Monday, June 1, 2009

E-Query Etiquette

Once upon a time, in a galaxy much like this one, a writer's tools were quill and ink pot. I won't bore you with the evolution of writing implements, but let's face it - we have it pretty easy in the 21st century. Ergonomic keyboards and mice (or "mouses" but dang, that just sounds wrong), the ability to communicate with anyone at any time of day and a vast universe of information at our fingertips make us a pretty spoiled lot.

One of the latest and greatest conveniences for writers is the ability to communicate with editors and agents via e-mail. I know policies vary from house to house and even person to person, but it is becoming more common to e-query - which brings up a multitude of questions. What exactly is e-query etiquette?

E-mail, at least for me, has always been a very informal, fun way to communicate with friends. I liken it to sending a postcard with jargon like lol, rotflmao, OMG - kwim? My most recent e-query left me a little stumped. I followed this agent on Twitter and also read her blog, but I didn't feel comfortable making reference to either because I just couldn't fit it in the query without feeling a bit stalkerish. And yet, the very nature of e-mail BEGGED me to be informal. Why couldn't I tell her I highly recommended a pair of yoga pants from the website she Tweeted about? Wouldn't that be a cute, fun way to differentiate myself from the virtual slush pile? Honestly, I'm not sure.

Ultimately, I decided against being cute or informal and wrote the query as if I were sending it the old fashioned snail mail way. I did make reference to the agent's website and why I thought my manuscript would be of interest, but I kept my mouth shut about the yoga pants*. No matter how may times my hippie dippy right brain said "go for it Dudette".

I think one of the traps we can easily fall into in this information age, is that all of this "Right now I'm getting a bikini wax - YEOWCH" Twittering can make it feel okay to jump into the party. Knowing what a person has had for lunch or how they spent their weekend lends a false sense of familiarity. The truth is, until a contract is signed or a manuscript is sold, you are selling yourself as a prospective client, not befriending someone.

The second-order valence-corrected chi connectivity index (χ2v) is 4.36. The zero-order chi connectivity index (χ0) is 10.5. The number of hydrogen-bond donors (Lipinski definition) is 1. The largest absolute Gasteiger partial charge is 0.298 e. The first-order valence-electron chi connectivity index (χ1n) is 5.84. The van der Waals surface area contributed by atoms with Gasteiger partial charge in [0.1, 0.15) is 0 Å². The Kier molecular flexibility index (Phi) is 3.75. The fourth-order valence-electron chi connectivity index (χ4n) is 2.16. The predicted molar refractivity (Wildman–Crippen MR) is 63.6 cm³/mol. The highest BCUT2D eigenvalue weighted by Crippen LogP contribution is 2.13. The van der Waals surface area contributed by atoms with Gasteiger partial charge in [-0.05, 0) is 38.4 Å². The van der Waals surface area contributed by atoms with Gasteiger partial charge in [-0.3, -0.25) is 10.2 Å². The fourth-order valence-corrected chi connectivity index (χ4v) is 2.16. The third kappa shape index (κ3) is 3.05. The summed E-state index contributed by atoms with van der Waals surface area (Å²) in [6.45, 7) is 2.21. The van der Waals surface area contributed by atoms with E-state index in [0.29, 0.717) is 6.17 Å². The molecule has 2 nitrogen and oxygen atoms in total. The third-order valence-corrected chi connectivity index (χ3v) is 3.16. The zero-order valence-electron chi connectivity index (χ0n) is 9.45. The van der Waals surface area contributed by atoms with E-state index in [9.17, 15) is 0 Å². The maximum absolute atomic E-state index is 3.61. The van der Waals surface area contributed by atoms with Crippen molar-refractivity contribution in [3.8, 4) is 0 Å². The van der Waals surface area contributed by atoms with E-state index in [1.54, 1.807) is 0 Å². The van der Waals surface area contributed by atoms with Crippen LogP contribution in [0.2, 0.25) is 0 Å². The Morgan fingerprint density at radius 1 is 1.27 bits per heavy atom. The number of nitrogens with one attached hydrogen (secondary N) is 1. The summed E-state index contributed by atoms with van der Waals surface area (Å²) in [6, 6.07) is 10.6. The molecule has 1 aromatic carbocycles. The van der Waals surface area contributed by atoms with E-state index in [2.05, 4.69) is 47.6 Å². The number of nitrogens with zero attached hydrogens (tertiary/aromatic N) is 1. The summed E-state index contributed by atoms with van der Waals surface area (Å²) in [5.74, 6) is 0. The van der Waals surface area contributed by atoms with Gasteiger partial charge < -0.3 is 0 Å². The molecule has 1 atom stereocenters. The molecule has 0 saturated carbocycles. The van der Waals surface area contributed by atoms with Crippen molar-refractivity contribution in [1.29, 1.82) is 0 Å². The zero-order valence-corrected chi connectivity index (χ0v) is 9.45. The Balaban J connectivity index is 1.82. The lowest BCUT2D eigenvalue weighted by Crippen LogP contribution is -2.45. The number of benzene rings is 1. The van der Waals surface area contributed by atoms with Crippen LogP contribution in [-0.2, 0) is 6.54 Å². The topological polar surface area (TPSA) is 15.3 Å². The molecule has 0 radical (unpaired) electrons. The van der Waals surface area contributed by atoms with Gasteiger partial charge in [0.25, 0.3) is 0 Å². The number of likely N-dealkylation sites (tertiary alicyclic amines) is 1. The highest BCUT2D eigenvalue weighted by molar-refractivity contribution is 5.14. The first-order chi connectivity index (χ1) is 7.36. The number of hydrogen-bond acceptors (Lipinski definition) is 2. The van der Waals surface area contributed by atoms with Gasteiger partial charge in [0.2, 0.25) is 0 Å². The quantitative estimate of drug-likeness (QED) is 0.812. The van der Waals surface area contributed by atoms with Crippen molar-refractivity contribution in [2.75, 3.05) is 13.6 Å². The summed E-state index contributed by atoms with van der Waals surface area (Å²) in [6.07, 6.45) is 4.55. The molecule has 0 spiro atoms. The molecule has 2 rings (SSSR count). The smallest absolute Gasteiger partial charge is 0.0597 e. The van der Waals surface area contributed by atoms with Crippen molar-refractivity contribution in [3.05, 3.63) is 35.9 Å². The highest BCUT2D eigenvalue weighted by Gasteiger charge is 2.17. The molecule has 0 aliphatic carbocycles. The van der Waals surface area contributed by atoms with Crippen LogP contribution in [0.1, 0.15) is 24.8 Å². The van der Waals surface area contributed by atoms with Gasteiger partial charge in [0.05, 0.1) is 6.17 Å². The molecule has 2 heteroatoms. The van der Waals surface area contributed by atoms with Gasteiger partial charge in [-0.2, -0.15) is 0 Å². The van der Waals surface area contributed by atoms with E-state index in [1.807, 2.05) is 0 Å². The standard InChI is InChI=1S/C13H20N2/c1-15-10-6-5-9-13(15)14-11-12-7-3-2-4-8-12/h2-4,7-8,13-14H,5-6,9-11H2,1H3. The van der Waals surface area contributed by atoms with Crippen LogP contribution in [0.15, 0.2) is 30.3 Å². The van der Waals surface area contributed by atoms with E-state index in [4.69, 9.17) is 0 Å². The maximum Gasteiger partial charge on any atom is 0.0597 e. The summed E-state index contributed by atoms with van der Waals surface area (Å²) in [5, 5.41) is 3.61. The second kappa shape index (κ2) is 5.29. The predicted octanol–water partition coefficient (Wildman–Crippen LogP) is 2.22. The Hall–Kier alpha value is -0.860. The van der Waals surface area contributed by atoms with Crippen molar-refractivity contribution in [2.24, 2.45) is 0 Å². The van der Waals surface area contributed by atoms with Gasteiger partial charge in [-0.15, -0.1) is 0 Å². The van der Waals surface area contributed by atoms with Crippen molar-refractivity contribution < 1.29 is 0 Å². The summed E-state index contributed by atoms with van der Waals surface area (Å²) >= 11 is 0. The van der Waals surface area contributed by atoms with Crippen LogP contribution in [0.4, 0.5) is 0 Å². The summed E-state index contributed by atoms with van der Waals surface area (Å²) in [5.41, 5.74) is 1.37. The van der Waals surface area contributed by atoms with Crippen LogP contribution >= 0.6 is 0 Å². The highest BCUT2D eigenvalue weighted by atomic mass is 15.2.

When it doubt, be professional. jmho.

So how do you handle e-queries? Is it ever okay to be informal?

*(btw...the pants are reeeeaaaally comfy, great fabric, cute pattern and don't show even a crescent of moon in Down Dog!!)


  1. I am ALWAYS formal - like writing a regular, real letter. I am a professional, I'm going to present myself as a professional.

    But I'm like that when emailing in general. I write in full sentences, use punctuation, proper grammar, and capitalization. (I do this when texting too, which my children find ridiculous). I don't know what the abbreviations all mean, and I don't know how to make those sideways smiley faces.

    I don't Twitter, I don't read Twitter, I could care less what people (strangers no less) are doing every second of the day.

    Maybe I'm old fashioned...that I doubt because I do appreciate and use the new technology - just some of it seems a bit ridiculous.

  2. Like Meg, I'm always formal. I don't know these people, they don't know me. I am introducing myself. I wouldn't walk up to someone important and say something like, "Yo, dude, waz up! It's like my total pleasure to introduce myself to you."